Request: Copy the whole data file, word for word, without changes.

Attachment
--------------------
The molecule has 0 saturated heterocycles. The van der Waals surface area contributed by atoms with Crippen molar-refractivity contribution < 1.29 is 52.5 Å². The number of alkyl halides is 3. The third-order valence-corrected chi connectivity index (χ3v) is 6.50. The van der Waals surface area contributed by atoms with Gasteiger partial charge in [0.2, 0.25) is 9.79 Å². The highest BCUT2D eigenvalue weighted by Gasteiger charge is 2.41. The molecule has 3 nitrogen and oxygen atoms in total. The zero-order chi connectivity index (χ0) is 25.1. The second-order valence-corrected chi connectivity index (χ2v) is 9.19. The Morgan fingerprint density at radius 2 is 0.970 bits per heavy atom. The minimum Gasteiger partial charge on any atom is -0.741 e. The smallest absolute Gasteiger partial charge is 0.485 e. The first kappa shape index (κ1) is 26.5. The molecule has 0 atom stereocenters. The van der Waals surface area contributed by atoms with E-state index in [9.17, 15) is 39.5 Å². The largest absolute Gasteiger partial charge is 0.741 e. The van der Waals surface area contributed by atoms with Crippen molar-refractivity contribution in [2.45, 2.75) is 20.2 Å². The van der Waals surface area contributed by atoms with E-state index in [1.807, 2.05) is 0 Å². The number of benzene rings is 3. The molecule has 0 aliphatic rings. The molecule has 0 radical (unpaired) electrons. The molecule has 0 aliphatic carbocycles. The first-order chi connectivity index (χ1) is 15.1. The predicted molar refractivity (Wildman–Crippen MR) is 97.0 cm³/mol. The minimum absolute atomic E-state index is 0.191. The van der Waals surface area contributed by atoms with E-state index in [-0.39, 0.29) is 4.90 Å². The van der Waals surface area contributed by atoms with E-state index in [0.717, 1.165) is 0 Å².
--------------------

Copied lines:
The molecule has 0 saturated heterocycles. The van der Waals surface area contributed by atoms with Crippen molar-refractivity contribution < 1.29 is 52.5 Å². The number of alkyl halides is 3. The third-order valence-corrected chi connectivity index (χ3v) is 6.50. The van der Waals surface area contributed by atoms with Gasteiger partial charge in [0.2, 0.25) is 9.79 Å². The highest BCUT2D eigenvalue weighted by Gasteiger charge is 2.41. The molecule has 3 nitrogen and oxygen atoms in total. The zero-order chi connectivity index (χ0) is 25.1. The second-order valence-corrected chi connectivity index (χ2v) is 9.19. The Morgan fingerprint density at radius 2 is 0.970 bits per heavy atom. The minimum Gasteiger partial charge on any atom is -0.741 e. The smallest absolute Gasteiger partial charge is 0.485 e. The first kappa shape index (κ1) is 26.5. The molecule has 0 atom stereocenters. The van der Waals surface area contributed by atoms with E-state index in [9.17, 15) is 39.5 Å². The largest absolute Gasteiger partial charge is 0.741 e. The van der Waals surface area contributed by atoms with Crippen molar-refractivity contribution in [2.45, 2.75) is 20.2 Å². The van der Waals surface area contributed by atoms with E-state index in [1.807, 2.05) is 0 Å². The number of benzene rings is 3. The molecule has 0 aliphatic rings. The molecule has 0 radical (unpaired) electrons. The molecule has 0 aliphatic carbocycles. The first-order chi connectivity index (χ1) is 15.1. The predicted molar refractivity (Wildman–Crippen MR) is 97.0 cm³/mol. The minimum absolute atomic E-state index is 0.191. The van der Waals surface area contributed by atoms with E-state index in [-0.39, 0.29) is 4.90 Å². The van der Waals surface area contributed by atoms with E-state index in [0.717, 1.165) is 0 Å².